reading information:

Welcome to the Webuwrite Academy boardroom. This is the orientation meeting for prospective interns.

Melanie Michaels: Well, hello there, prospective interns. Welcome to Webuwrite Academy. I’m Melanie Michaels, and I’m the internship director here at Webuwrite. If you become a Webuwrite intern, you’ll be reporting to me. You’ll also be working closely with some of the people in this room, who you’re about to meet. I’d like to start by introducing you to our CEO, Angela Camper.

Angela Camper: Thank you so much, Melanie, and welcome, prospective interns. I’m Angela Camper, and I’m very proud to say that I founded Webuwrite Academy in 1998. As an intern for Webuwrite, you’ll have a hands-on role in creating and marketing the best online writing courses in the country. You’ll also be part of Industraville’s fastest growing company, and that’s another thing I’m very proud of. If you become an intern for Webuwrite, you’ll be in very good hands with Melanie, and you’ll definitely learn real world skills that will benefit you in whatever direction your career takes you.

Brad, why don’t you tell these folks about the marketing division?

Brad Hayes: Thanks, Angela! Well, my name is Brad Hayes, and I’m the Vice President of Marketing here at Webuwrite. Here in marketing, we’re in charge of finding new markets for our writing courses, and we’re also in charge of marketing all of our terrific new products to our existing customers.

We’re looking for two kinds of interns—general marketing interns, who will help get out the word about our great products; and public relations interns, who will help build Webuwrite’s reputation both online and offline.

Angela: Brad, can you tell us about what you’re looking for in an intern?

Brad: Sure. Well, my good buddy Jill Kaplan-Zuckerman over here keeps razzing me about how marketing is all about the bottom line and doesn’t care at all about the quality of classes.

Jill Kaplan-Zuckerman: Thanks, Brad.

Brad: But you know what? Great classes and profitability go hand in hand, right, Jill? I’m looking for interns that can come up with creative ideas on how to market our great classes and for promoting Webuwrite to the community. Oh, and one thing I need in an intern—great writing skills. People think that marketing is all about personality, but in reality, what’s even more important is that you know how to put your ideas down clearly on paper and that you understand how to use words to reach an audience.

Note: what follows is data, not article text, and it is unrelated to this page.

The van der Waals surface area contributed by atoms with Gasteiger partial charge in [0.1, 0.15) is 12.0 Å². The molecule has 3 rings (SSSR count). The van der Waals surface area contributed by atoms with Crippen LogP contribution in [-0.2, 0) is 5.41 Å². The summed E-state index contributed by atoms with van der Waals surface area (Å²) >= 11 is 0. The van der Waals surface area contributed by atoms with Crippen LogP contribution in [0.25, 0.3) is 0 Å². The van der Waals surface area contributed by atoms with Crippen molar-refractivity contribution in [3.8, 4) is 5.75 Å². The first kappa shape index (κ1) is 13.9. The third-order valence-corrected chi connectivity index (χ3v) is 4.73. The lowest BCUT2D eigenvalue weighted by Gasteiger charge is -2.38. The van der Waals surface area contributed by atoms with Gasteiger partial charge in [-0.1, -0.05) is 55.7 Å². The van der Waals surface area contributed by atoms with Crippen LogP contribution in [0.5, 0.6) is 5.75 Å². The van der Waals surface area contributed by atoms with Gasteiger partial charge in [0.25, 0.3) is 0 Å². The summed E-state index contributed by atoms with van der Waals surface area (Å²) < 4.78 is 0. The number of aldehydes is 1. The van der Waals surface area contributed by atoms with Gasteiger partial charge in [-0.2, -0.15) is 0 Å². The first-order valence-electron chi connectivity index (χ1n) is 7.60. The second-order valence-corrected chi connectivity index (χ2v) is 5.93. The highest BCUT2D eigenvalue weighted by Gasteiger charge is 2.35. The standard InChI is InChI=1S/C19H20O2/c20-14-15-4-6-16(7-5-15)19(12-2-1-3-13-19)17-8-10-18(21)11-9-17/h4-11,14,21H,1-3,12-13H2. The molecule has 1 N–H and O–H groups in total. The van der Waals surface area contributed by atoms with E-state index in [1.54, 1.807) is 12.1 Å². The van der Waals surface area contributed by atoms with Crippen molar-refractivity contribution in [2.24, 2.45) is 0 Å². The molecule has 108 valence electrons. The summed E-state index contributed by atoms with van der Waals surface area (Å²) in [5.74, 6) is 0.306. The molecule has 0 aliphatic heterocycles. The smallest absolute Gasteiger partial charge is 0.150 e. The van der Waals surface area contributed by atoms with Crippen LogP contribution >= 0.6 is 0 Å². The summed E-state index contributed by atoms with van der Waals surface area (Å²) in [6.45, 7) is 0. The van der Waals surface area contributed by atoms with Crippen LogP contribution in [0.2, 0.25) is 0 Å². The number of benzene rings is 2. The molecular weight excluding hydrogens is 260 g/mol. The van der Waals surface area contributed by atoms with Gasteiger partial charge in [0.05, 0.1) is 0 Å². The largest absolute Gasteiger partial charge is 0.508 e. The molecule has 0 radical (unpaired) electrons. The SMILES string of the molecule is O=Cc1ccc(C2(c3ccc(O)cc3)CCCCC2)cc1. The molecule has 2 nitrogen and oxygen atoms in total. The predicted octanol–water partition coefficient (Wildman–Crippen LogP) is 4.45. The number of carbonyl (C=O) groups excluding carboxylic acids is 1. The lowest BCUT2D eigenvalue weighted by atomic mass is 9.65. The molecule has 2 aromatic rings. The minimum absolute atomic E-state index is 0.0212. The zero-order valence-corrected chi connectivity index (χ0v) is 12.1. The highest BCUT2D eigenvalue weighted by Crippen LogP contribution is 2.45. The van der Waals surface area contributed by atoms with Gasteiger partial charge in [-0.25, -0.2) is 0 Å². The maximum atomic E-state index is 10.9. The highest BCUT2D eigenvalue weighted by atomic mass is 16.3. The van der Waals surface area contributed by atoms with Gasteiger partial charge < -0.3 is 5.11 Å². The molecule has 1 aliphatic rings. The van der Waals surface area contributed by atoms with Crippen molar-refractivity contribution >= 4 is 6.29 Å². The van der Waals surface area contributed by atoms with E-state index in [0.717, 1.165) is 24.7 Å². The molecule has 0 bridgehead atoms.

So, Jill, why don’t you tell these bright-looking folks all about course development?

Jill: Um, well, thank you Brad, my good buddy. My name is Jill Kaplan-Zuckerman, and I’m the Vice President of Course Development. My division is in charge of actually making the classes that Brad’s division sells. We’re looking for instructional design interns.

Melanie: Jill, can you explain what instructional design means?

Jill: Sure. Instructional design is the process of creating courses that meet the particular demands of a client. At Webuwrite, our clients include schools, corporations, and everyday people who want to learn how to write better. I’m looking for interns who have creative ideas about how to design writing classes. Also, like Brad, it’s very important that my interns have strong writing skills. It’s impossible to design a class if you don’t know how to write well.

Meera, do you want to tell our prospective interns a little about IT?

Meera Agarwal: Thanks, Jill. I’m Meera Agarwal, and I’m the Vice President of the Information Technology Division. IT is also looking for two kinds of interns. First, we’re hiring Web Strategies interns. Web Strategies is responsible for making sure that courses work smoothly from a technical standpoint. Jill’s division is responsible for making the courses, and we’re responsible for making sure the courses are easy to navigate.